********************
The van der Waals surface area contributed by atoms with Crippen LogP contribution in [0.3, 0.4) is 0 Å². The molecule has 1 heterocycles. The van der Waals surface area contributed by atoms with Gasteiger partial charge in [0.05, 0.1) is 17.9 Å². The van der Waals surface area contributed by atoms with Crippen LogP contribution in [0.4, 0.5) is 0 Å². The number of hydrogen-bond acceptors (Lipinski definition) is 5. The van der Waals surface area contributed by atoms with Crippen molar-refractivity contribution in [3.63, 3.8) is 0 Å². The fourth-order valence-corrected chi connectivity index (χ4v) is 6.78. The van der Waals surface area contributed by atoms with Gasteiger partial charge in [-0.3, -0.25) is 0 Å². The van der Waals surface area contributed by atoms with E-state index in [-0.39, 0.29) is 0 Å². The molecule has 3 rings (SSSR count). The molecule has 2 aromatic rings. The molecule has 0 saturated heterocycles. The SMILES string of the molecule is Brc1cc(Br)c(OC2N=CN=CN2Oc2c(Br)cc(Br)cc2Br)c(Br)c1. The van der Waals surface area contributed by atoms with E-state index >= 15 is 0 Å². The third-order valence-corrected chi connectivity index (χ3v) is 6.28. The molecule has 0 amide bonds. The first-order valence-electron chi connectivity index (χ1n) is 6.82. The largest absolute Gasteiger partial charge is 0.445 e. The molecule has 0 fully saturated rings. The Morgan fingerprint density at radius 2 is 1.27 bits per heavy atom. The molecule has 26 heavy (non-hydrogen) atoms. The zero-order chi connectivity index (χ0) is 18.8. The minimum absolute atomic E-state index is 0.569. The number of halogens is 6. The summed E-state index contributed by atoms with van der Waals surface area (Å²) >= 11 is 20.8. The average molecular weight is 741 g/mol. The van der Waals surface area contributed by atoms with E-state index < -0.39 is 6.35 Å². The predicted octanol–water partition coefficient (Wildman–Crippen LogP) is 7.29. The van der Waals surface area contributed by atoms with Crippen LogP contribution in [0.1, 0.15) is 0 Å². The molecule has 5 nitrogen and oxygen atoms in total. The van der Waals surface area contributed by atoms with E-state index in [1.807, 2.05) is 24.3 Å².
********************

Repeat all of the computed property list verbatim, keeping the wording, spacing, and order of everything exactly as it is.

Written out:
The van der Waals surface area contributed by atoms with Crippen LogP contribution in [0.3, 0.4) is 0 Å². The molecule has 1 heterocycles. The van der Waals surface area contributed by atoms with Gasteiger partial charge in [0.05, 0.1) is 17.9 Å². The van der Waals surface area contributed by atoms with Crippen LogP contribution in [0.4, 0.5) is 0 Å². The number of hydrogen-bond acceptors (Lipinski definition) is 5. The van der Waals surface area contributed by atoms with Crippen molar-refractivity contribution in [3.63, 3.8) is 0 Å². The fourth-order valence-corrected chi connectivity index (χ4v) is 6.78. The van der Waals surface area contributed by atoms with Gasteiger partial charge in [-0.3, -0.25) is 0 Å². The van der Waals surface area contributed by atoms with E-state index in [-0.39, 0.29) is 0 Å². The molecule has 3 rings (SSSR count). The molecule has 2 aromatic rings. The molecule has 0 saturated heterocycles. The SMILES string of the molecule is Brc1cc(Br)c(OC2N=CN=CN2Oc2c(Br)cc(Br)cc2Br)c(Br)c1. The van der Waals surface area contributed by atoms with E-state index >= 15 is 0 Å². The third-order valence-corrected chi connectivity index (χ3v) is 6.28. The molecule has 0 amide bonds. The first-order valence-electron chi connectivity index (χ1n) is 6.82. The largest absolute Gasteiger partial charge is 0.445 e. The molecule has 0 fully saturated rings. The Morgan fingerprint density at radius 2 is 1.27 bits per heavy atom. The molecule has 26 heavy (non-hydrogen) atoms. The zero-order chi connectivity index (χ0) is 18.8. The minimum absolute atomic E-state index is 0.569. The number of halogens is 6. The summed E-state index contributed by atoms with van der Waals surface area (Å²) >= 11 is 20.8. The average molecular weight is 741 g/mol. The van der Waals surface area contributed by atoms with E-state index < -0.39 is 6.35 Å². The predicted octanol–water partition coefficient (Wildman–Crippen LogP) is 7.29. The van der Waals surface area contributed by atoms with Crippen LogP contribution in [0.1, 0.15) is 0 Å². The molecule has 5 nitrogen and oxygen atoms in total. The van der Waals surface area contributed by atoms with E-state index in [1.807, 2.05) is 24.3 Å².